Finally, competitive or compatible platforming provides a huge synergy and will continue to accelerate. Amazon has a lot of competitors operating on its platform. Nordstrom has Brooks Brothers, Topshop and J.Crew. Macy’s has Apple among others. And there are many other examples. Here’s how it works: Synergy results when a loyal Apple customer goes to Macy’s Herald Square because it is closer to where they live, rather than the store they usually go to across town. This results in new traffic for Macy’s, which may also result in additional purchases while in store. Likewise, Apple gains a Macy’s customer with a new sale. So, think about the new traffic Kohl’s will gain from Amazon’s small shops on its platform, which will be used for pick-up and return of goods. You get the synergy idea.

And the “last mile” wars will continue for the fastest, cheapest, on-time delivery process to wherever and whenever the consumer demands receipt. Where will the capital investment in these processes end when delivery is within an hour by drone, a driverless vehicle or from a skydiver?

Mark my words, this is the distribution century: preemptive, precise and perpetual distribution!

3. Co-Created Experiences

The word “experience” is overused and in danger of an eyes-glazing-over syndrome, which results in executives ignoring it or placing it somewhere further down on their to-do lists. It may be overused, but it is the key ingredient for personalization. It must be on the top of all consumer-facing businesses priority lists. Every step in the consumer’s digital or physical journey, from search to discovery to purchase, must be embedded with experiences. Even the bare-bones experience of the convenience, speed and value provided when ordering a commodity item from Amazon satisfies expectations. And the Amazon experience is only heightened when placing the order through Alexa.

Subscription models like Birchbox, Stitch Fix and others offer a personally curated experience. And let’s not forget the “treasure hunt” experiences at TJ Maxx and Costco in the physical world.

Co-created experiences take the concept to a higher level. Apple, Lululemon and Starbuck’s provide experiences that the consumer co-creates with the brand. Consumers proactively co-create Lululemon’s yoga classes. Apple customers proactively co-create a meaningful educational experience with Apple’s geniuses. And Starbuck’s is not just a coffee shop, it’s a co-created community for coffee lovers to hang out in.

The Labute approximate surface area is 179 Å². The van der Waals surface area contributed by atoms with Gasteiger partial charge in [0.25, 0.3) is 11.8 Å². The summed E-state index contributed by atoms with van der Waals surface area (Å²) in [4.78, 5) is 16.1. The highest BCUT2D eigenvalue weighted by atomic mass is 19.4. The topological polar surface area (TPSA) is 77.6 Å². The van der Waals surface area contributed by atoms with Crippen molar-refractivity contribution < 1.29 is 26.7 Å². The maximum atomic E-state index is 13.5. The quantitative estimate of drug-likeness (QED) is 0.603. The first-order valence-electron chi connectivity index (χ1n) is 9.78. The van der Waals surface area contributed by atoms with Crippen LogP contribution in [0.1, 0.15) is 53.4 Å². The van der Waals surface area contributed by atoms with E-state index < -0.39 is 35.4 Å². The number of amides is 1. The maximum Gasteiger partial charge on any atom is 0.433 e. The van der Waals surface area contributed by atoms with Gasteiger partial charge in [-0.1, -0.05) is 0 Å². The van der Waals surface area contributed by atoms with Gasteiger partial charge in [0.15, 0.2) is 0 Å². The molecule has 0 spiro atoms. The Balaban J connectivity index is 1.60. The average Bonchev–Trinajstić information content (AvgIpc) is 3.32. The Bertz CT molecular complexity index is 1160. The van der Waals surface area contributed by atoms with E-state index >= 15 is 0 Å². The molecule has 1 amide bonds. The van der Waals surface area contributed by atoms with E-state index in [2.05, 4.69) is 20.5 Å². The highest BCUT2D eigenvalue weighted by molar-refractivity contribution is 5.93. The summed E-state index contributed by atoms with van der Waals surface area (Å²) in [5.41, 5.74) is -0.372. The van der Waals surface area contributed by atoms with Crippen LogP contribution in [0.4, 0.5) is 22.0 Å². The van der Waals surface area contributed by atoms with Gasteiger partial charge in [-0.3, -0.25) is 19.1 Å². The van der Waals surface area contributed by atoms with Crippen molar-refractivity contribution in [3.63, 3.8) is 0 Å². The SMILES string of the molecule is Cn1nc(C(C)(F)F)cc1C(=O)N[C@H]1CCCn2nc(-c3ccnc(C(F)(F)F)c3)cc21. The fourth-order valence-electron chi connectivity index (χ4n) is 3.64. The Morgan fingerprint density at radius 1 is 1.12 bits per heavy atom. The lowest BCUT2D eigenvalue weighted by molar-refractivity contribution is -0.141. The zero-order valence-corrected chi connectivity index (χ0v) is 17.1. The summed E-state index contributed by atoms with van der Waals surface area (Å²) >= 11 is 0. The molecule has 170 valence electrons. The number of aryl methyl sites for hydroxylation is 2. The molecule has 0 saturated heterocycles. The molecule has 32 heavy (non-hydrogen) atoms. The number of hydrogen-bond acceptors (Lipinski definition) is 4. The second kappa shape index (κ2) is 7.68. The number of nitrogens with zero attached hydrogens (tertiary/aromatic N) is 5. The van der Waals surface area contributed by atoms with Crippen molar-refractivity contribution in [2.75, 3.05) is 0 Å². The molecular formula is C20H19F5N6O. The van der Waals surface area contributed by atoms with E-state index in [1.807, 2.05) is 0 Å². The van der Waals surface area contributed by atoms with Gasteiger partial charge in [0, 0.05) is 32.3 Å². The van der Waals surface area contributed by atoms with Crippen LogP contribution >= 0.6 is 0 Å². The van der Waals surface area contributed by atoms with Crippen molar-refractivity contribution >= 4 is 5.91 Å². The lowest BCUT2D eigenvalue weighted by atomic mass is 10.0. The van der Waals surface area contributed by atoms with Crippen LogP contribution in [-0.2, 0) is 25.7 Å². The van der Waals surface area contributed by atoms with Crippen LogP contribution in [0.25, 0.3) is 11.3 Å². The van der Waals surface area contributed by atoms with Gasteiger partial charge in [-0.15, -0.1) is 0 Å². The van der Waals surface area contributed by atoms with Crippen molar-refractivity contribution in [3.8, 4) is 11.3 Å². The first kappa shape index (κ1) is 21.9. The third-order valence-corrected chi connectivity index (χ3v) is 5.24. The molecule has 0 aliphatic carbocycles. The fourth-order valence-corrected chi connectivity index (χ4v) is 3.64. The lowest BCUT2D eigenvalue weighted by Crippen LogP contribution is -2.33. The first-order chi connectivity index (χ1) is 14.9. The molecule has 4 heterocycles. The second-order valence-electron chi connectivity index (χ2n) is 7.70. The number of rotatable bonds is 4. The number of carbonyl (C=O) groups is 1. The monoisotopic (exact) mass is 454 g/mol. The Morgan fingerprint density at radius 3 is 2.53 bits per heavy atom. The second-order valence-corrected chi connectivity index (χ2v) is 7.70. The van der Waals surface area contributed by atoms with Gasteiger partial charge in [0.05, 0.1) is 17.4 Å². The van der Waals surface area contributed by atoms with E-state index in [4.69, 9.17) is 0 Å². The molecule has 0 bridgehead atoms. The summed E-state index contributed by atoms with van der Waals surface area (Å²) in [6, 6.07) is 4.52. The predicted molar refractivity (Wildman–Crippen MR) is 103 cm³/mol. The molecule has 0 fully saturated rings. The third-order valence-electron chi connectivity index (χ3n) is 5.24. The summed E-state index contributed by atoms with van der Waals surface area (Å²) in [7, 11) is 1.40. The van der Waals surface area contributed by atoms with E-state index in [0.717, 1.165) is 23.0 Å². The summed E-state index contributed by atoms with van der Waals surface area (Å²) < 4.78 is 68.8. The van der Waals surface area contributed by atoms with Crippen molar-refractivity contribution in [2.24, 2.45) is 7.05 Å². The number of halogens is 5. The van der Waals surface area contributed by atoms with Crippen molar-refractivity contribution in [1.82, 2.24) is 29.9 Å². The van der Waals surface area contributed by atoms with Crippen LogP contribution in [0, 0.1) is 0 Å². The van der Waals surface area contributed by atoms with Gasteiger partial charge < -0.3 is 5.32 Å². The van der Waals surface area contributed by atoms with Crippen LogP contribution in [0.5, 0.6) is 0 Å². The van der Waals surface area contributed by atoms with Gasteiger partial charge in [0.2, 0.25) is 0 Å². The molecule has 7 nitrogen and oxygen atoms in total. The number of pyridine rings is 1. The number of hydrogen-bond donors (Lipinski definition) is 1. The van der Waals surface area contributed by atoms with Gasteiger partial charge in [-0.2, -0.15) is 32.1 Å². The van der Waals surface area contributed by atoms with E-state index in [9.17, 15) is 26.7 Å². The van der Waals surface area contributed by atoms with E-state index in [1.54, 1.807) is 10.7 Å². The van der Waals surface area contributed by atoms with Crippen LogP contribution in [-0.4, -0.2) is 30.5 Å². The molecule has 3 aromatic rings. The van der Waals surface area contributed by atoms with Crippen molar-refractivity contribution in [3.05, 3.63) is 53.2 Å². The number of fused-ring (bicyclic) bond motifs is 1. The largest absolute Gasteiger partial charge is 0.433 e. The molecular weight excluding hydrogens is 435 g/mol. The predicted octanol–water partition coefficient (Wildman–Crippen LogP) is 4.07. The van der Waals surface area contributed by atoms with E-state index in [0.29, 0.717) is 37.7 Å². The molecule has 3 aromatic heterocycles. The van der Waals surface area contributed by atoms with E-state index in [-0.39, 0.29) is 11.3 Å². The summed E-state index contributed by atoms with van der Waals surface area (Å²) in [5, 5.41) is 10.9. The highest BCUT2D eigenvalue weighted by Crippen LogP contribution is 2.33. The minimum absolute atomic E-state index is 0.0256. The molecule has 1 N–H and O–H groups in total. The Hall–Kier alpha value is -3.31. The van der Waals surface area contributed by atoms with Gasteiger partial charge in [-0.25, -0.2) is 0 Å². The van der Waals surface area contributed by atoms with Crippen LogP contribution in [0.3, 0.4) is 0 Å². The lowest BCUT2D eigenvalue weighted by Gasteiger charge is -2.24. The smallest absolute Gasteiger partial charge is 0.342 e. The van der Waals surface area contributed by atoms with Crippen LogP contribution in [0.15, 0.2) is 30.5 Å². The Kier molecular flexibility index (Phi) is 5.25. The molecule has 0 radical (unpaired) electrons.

Co-created experiences can be addictive. Each time the consumer proactively engages in creating the brand experience, he or she is indelibly shaping that experience to their mood of the moment. Because each moment is new and unique, consumers are compelled to keep coming back, and metaphorically they become addicted. Obviously, this increases the value of the platform and everything on it. Then think about pricing power, which as we know, is an oxymoron today. Furthermore, these addicts will travel miles to get their fix (at full price or higher) when there may be a generic competitor just across the street.

What is there not to understand about the power of co-created experiences? Consider the message this sends to all consumer-facing businesses. If I were a big box or old-world department store retailer (platformer), I would be inviting brands with co-created experiences to operate on my platform. It’s a no-brainer.

They would be adding these valuable experiences to the streets of interesting shops that these large platforms must create to deliver a more personalized, intimate community. In addition to these shops there will be restaurants, bars, food courts, salons, fashion shows, product demonstrations and other engaging experiences that will replace the old-world stores simply piled high with stuff.